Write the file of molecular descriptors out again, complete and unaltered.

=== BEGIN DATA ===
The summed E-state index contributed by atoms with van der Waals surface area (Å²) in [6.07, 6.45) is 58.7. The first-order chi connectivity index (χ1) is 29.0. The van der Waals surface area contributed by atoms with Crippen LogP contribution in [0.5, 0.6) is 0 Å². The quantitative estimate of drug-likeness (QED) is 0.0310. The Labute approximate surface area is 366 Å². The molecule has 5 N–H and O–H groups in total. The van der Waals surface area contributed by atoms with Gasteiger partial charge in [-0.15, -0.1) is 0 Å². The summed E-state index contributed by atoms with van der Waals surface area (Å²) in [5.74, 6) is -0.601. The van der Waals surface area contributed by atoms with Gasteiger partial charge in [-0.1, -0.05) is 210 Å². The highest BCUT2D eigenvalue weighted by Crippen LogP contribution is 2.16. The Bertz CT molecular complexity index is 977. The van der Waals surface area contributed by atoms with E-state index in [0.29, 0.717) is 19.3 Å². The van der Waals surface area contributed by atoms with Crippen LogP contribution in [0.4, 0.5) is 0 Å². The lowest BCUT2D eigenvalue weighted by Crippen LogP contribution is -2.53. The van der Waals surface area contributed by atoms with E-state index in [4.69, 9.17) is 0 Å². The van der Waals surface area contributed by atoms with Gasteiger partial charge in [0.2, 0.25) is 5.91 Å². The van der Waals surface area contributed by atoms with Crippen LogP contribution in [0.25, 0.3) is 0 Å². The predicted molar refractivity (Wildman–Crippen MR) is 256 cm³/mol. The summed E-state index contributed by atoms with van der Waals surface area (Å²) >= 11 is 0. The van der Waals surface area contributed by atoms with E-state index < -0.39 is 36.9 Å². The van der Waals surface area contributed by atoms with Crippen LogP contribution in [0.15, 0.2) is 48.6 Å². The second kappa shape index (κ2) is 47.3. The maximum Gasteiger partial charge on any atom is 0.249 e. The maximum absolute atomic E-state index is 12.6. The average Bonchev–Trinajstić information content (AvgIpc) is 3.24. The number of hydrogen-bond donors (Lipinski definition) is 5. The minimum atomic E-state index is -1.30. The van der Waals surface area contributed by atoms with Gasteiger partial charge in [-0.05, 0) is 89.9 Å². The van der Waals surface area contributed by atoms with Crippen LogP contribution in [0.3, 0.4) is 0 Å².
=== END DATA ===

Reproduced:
The summed E-state index contributed by atoms with van der Waals surface area (Å²) in [6.07, 6.45) is 58.7. The first-order chi connectivity index (χ1) is 29.0. The van der Waals surface area contributed by atoms with Crippen LogP contribution in [0.5, 0.6) is 0 Å². The quantitative estimate of drug-likeness (QED) is 0.0310. The Labute approximate surface area is 366 Å². The molecule has 5 N–H and O–H groups in total. The van der Waals surface area contributed by atoms with Gasteiger partial charge in [-0.15, -0.1) is 0 Å². The summed E-state index contributed by atoms with van der Waals surface area (Å²) in [5.74, 6) is -0.601. The van der Waals surface area contributed by atoms with Gasteiger partial charge in [-0.1, -0.05) is 210 Å². The highest BCUT2D eigenvalue weighted by Crippen LogP contribution is 2.16. The Bertz CT molecular complexity index is 977. The van der Waals surface area contributed by atoms with E-state index in [0.29, 0.717) is 19.3 Å². The van der Waals surface area contributed by atoms with Crippen LogP contribution in [0.4, 0.5) is 0 Å². The lowest BCUT2D eigenvalue weighted by Crippen LogP contribution is -2.53. The van der Waals surface area contributed by atoms with E-state index in [4.69, 9.17) is 0 Å². The van der Waals surface area contributed by atoms with Gasteiger partial charge in [0.2, 0.25) is 5.91 Å². The van der Waals surface area contributed by atoms with Crippen LogP contribution in [0.25, 0.3) is 0 Å². The predicted molar refractivity (Wildman–Crippen MR) is 256 cm³/mol. The summed E-state index contributed by atoms with van der Waals surface area (Å²) >= 11 is 0. The van der Waals surface area contributed by atoms with E-state index < -0.39 is 36.9 Å². The van der Waals surface area contributed by atoms with Crippen LogP contribution in [0.15, 0.2) is 48.6 Å². The second kappa shape index (κ2) is 47.3. The maximum Gasteiger partial charge on any atom is 0.249 e. The maximum absolute atomic E-state index is 12.6. The average Bonchev–Trinajstić information content (AvgIpc) is 3.24. The number of hydrogen-bond donors (Lipinski definition) is 5. The minimum atomic E-state index is -1.30. The van der Waals surface area contributed by atoms with Gasteiger partial charge in [-0.05, 0) is 89.9 Å². The van der Waals surface area contributed by atoms with Crippen LogP contribution in [0.3, 0.4) is 0 Å².